Recently, the news has been inundated with updates on President Trump’s impeachment inquiry. It’s everywhere. But something that's more relevant to UNC and college students also happened last week — a federal judge decided that Harvard University can still use race in their admissions process.
This is big news. The decision is part of the greater debate around affirmative action going on in higher education in the U.S. Students for Fair Admission (SFFA), the group that sued Harvard, also sued UNC in 2014. SFFA sued both universities on the grounds that their admissions practices unfairly discriminate against white and Asian applicants by giving advantages to Black, Latino and other minority groups. SFFA wants to eliminate race from being used in admissions practices.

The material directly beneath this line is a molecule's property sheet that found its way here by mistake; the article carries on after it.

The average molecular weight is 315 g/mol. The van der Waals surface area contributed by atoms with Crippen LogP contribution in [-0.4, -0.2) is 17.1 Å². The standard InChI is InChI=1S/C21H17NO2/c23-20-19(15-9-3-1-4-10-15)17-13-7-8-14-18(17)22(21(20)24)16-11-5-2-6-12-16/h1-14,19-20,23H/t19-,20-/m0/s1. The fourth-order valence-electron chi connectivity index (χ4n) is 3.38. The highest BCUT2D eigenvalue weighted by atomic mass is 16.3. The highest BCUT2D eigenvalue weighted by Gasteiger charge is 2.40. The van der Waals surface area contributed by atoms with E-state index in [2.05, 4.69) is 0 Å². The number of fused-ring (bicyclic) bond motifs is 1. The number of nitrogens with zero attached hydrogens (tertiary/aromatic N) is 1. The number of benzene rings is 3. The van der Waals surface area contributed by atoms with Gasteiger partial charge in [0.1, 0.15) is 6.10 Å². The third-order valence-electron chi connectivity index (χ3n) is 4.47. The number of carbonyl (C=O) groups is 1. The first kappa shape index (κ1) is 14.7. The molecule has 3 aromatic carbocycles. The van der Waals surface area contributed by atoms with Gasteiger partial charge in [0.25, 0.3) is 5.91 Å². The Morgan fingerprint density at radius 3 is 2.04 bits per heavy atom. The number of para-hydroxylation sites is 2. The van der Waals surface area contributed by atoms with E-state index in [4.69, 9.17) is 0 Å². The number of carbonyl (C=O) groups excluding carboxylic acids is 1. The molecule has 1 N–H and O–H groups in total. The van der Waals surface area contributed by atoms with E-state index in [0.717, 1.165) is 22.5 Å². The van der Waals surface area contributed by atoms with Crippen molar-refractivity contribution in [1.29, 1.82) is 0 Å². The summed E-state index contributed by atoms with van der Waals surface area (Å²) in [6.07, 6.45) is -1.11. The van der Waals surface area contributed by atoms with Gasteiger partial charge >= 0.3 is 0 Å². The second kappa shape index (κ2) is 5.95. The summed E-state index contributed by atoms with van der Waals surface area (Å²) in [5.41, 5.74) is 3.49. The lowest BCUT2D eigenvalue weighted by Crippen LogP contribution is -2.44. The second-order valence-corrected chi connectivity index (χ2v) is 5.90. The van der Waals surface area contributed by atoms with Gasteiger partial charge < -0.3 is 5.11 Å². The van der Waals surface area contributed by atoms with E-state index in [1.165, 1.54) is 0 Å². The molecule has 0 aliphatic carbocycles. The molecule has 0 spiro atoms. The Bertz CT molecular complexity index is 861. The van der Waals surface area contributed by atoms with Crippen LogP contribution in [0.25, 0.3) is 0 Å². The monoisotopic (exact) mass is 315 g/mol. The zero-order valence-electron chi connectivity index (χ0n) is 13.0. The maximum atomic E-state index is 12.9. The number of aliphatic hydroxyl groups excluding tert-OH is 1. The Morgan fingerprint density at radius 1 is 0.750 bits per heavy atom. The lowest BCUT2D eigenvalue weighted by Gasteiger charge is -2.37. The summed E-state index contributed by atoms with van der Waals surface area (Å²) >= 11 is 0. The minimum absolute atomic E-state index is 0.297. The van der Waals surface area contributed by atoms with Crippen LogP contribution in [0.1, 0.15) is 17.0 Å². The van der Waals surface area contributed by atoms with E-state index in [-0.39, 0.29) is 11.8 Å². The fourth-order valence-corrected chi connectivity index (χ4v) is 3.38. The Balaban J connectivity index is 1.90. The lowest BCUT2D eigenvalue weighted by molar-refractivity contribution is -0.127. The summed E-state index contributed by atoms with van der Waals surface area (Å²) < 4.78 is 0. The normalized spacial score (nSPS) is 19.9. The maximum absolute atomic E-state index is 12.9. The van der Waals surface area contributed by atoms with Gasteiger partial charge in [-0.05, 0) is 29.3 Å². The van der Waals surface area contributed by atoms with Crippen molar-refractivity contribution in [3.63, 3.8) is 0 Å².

The result of that case could not only affect the student body at UNC, but also set a precedent for public universities across the U.S.
Harvard’s victory last week is important for ensuring diversity and representation on college campuses. Eliminating race from the admissions process would wipe out important aspects of students’ lived experiences which contribute to, but do not wholly define, their learning at universities.
At its core, affirmative action was put in place to ensure that minority groups were guaranteed representation in working environments and schools. Using race, admission offices can evaluate applicants to ensure the incoming class resembles the population they serve.